Scorekeeping the Republican nomination, and the national media – tonight’s results

The one and only car race I ever attended, at Texas Motor Speedway, ended up being a total cluster-eff.

Apparently the race officials lost track of the number of laps run. As a result, the driver who thought he’d won drove into the winner’s circle, only to be followed by the next driver across the finish line whose crew had tabulated laps independently of race officials and thought he’d won instead, due to the fact that the first guy across the finish line had apparently been lapped hours before by the second guy. That’s when the two drivers promptly got into a fistfight, which of course to me was the most entertaining part of the race. Race officials had to consult whatever such race officials consult, then were forced to admit they’d checker flagged the wrong car, and declared a different winner.

That situation may be a close parallel to reporting the results of tonight’s Republican Presidential primary tonight, with returns coming in from Arizona and Michigan – and perhaps more importantly, how national media score the results.

In fact, despite everything you’ve heard to the contrary, Mitt Romney has probably already won the night handily, unless he confounds pollsters and fails to win in Arizona. But the Presidential campaigns are so sure that Romney has won Arizona that all those campaigns broke camp and left the state forever as soon as last week’s debate in Mesa was over.

But the fact is, if everybody’s right and Romney wins Arizona as expected, but narrowly loses Michigan which is a toss-up, Romney is still a huge winner tonight by the measure that really counts: delegates.

The possible disconnect: I wonder if it will be reported that way by national news organizations, who tend toward the more interesting, and more squishy measure: momentum.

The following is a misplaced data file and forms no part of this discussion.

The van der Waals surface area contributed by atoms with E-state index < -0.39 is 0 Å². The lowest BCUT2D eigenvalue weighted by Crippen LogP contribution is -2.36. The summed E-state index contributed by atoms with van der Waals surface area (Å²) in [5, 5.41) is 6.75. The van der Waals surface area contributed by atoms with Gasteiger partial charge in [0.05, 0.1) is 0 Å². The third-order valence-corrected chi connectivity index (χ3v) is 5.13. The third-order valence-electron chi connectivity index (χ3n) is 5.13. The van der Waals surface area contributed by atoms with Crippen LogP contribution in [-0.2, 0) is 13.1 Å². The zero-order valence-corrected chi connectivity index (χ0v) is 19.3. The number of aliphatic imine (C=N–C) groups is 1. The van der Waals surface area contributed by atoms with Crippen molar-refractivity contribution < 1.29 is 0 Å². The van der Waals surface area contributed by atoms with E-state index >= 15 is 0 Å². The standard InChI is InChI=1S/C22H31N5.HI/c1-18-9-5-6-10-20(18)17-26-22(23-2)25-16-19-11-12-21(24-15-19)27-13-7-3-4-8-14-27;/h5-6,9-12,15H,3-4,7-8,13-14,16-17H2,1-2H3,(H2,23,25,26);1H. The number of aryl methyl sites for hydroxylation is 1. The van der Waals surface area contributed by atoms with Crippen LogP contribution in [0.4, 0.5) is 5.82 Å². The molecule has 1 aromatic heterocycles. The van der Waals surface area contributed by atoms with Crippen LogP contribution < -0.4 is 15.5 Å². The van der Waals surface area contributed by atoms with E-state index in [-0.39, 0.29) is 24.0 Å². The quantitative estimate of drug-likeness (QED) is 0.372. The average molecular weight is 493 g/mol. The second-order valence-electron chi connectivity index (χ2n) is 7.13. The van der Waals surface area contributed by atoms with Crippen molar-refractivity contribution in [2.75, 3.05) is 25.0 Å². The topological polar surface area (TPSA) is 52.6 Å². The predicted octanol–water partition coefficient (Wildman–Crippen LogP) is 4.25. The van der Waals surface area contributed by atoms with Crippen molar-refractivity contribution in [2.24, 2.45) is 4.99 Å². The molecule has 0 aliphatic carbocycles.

Here’s the deal: Arizona, with 29 delegates, is a winner-take-all state. Michigan, with only one more delegate, will allocate its 30 delegates proportionally, based on the winner in each congressional district.

Here’s the math: Assume Romney carries Arizona. Over in Michigan, whether he wins or loses, in a closely-divided (by congressional district) outcome, he’ll split that state’s delegates. So even if Romney has a “bad” night and “loses” Michigan, he’ll net 40-43ish delegates to Santorum’s net 16-19ish delegates tonight, even as Santorum is claiming “victory.”

For Santorum to have a real victory, he must confound all the pollsters and beat Romney in Arizona, which would reverse the above delegate math to Santorum’s advantage. It would certainly surprise Arizona Republicans, however.

Will the national media accurately characterize the results that way – that Romney wins the night, despite a narrow loss in Michigan? Or will they ignore the delegate math, play the expectations game, and talk about “Santorum’s surprising momentum?”

The media characterization may well be more important than the actual results tonight, because tonight’s results will be the run-up to next Tuesday’s big show, in which ten states will weigh in. Those states include Gingrich’s home state of Georgia with 76 delegates, the battleground of Ohio with 66 delegates, and Tennessee and Virginia with 58 and 50 delegates, respectively.

Throat-clearing season is over, folks; the real discussion has begun. We’ll find out tonight which driver the national media steers into the winner’s circle.

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